But he did it. And he did it no questions asked, no gripes made, no complaints lodged. Such is life when you’re on top.

Nebraska volleyball is one of the most dominant programs in the country, not just confined to the context of its own sport. The Huskers played for a national title in 2018 with a rebuilt roster after winning a national title in 2017. That marked four straight years of playing for a title, as NU won it all in 2015 as well. With the NCAA Final Four scheduled to take place in Omaha this upcoming season, Nebraska was heavily favored for a return trip.

Cook has built the program to be synonymous with the state’s fabric. Work doesn’t stop just because things get a little messy.

When we spoke, we closed on an interesting thought. Reyes took two things specifically from The Last Dance, an ESPN and Netflix-produced documentary this summer about the 1997 Chicago Bulls. Being a coach, he watched with the intent of learning.

“I can’t remember who was talking about it but someone said what makes Michael Jordan isn’t the fact he can shoot a jumpshot better than somebody, it’s the fact he has the ability to be 100% present when he needs to,” Reyes recalled. That stuck. “Of course Michael Jordan was gifted with the ability to perform all his basketball skills really well, but those two things mentally are things that not everybody has.”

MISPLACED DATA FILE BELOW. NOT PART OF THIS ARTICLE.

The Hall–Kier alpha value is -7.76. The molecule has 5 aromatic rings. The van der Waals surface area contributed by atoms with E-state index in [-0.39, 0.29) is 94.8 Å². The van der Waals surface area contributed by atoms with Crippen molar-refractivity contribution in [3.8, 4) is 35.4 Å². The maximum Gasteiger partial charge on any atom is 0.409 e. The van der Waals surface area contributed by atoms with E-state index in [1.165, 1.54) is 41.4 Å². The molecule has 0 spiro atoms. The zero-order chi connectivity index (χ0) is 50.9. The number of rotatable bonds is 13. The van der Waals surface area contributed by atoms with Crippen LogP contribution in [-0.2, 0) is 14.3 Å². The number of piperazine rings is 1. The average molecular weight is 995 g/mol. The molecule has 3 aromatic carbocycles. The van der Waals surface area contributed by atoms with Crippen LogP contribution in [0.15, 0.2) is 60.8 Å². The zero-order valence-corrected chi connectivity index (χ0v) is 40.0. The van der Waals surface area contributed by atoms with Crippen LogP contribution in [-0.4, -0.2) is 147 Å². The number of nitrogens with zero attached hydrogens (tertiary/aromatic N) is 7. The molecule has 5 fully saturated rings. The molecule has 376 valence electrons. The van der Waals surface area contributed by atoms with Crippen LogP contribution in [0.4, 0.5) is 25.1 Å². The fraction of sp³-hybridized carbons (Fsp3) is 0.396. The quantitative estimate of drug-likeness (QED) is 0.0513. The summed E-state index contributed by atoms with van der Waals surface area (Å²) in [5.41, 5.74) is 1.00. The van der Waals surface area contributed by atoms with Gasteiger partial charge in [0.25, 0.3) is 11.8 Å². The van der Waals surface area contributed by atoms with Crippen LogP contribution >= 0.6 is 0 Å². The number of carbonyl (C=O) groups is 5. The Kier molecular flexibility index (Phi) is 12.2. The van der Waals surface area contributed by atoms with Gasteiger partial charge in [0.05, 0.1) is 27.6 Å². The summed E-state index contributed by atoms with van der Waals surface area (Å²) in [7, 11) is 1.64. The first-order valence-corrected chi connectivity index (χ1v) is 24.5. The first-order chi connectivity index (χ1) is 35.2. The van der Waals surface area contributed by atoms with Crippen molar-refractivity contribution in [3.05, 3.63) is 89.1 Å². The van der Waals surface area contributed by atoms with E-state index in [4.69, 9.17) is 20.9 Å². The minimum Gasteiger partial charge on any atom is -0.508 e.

The other piece that stuck out was the ending of the seventh episode, where Jordan broke down when talking about his drive, his competitiveness, and the way he pushed teammates.

“When people see this, they’re going to say ‘Well, he wasn’t really a nice guy, he may have been a tyrant,’” Jordan said. “Well, that’s you because you never won anything. I wanted to win, but I wanted (teammates) to win and be a part of that as well. I don’t have to do this. I’m only doing it because it is who I am. That’s how I played the game. That was my mentality. If you don’t want to play that way, don’t play that way.”

And with that Jordan got up from his chair, visibly choked up, and walked away as the episode ended.

Reyes likened that kind of a mindset, that omnipresent drive, to nirvana for a player. If you can get a player there as a coach you’ve done something right.

Just takes some work.

This is the third entry in a series during which Hail Varsity is looking at how different Husker coaches managed their time away from sports over the past few months, what quarantine looked like, and what it meant to be home with family. The first piece featured a look into baseball coach Will Bolt’s summer. The second, a chat with women’s basketball coach Amy Williams. Keep an eye out for a new entry next week.